- Slovincian dialect in the rural areas of Leba (Łeba) and Lauenburg (Lębork), roughly Germanized by 1850.
- 1317 Lands of Schlawe and Stolp become part of the Duchy of Pomerania (before 1347 as a fief of the margraves of Brandenburg)
- 1455 Lauenburg and Bütow Land becomes part of the Duchy of Pomerania (before 1772 formally as a fief of the Polish Crown)
- 1532 Partition of the Duchy of Pomerania, Farther Pomerania becomes Pomerania-Stettin
- 1630 Swedish occupation following the Treaty of Stettin (1630)
- 1648 Brandenburg-Prussia and the Swedish Empire agree on a partition of Pomerania in the Peace of Westphalia
- 1653 Treaty of Stettin (1653): Farther Pomerania becomes Brandenburg-Prussia's Province of Pomerania
- 1815 Farther Pomerania administered as Regierungsbezirk Köslin within the reorganized Prussian Province of Pomerania
- 1938 Grenzmark Posen-West Prussia merged in
- 1945 Oder-Neisse line, Farther Pomerania placed first under Soviet, subsequently under Polish administration, since then remains as part of Poland
- 1945-1950 Szczecin Voivodeship replaces former Farther Pomerania, primarily Polish settlers replace the former German population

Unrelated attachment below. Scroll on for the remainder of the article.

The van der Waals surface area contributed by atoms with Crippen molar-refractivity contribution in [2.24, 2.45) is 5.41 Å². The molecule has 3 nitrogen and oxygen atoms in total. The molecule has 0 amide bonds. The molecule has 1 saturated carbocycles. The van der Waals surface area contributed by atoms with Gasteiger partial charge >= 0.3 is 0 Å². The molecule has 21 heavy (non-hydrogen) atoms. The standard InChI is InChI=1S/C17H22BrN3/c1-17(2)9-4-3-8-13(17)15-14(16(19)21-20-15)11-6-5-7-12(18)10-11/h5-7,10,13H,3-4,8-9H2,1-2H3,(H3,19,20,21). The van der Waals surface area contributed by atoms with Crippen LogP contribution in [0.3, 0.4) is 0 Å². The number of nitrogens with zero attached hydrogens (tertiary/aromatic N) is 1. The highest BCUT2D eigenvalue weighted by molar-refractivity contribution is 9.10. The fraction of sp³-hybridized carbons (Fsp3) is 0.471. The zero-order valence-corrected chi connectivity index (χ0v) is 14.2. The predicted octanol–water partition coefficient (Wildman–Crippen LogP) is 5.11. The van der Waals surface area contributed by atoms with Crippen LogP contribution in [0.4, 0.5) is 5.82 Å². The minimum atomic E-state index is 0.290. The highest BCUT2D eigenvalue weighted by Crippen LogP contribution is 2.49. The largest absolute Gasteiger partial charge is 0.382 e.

- 1950-1975 Szczecin Voivodeship, Koszalin Voivodeship
- 1975-1998 Szczecin Voivodeship, Koszalin Voivodeship, Słupsk Voivodeship
- after 1999 divided between Pomeranian Voivodeship and West Pomeranian Voivodeship
- Der Name Pommern (po more) ist slawischer Herkunft und bedeutet so viel wie „Land am Meer“. (Pommersches Landesmuseum, German)
- Werner Buchholz, Pommern, Siedler, 1999, p.105, ISBN 3-88680-272-8
- Werner Buchholz, Pommern, Siedler, 1999, p.186, ISBN 3-88680-272-8
- Werner Buchholz, Pommern, Siedler, 1999, pp.205-220, ISBN 3-88680-272-8
- Gerhard Krause, Horst Robert Balz, Gerhard Müller, Theologische Realenzyklopädie, Walter de Gruyter, 1997, p.40ff, ISBN 3-11-015435-8
- Werner Buchholz, Pommern, Siedler, 1999, p.233, ISBN 3-88680-272-8
- Werner Buchholz, Pommern, Siedler, 1999, p.366, ISBN 3-88680-272-8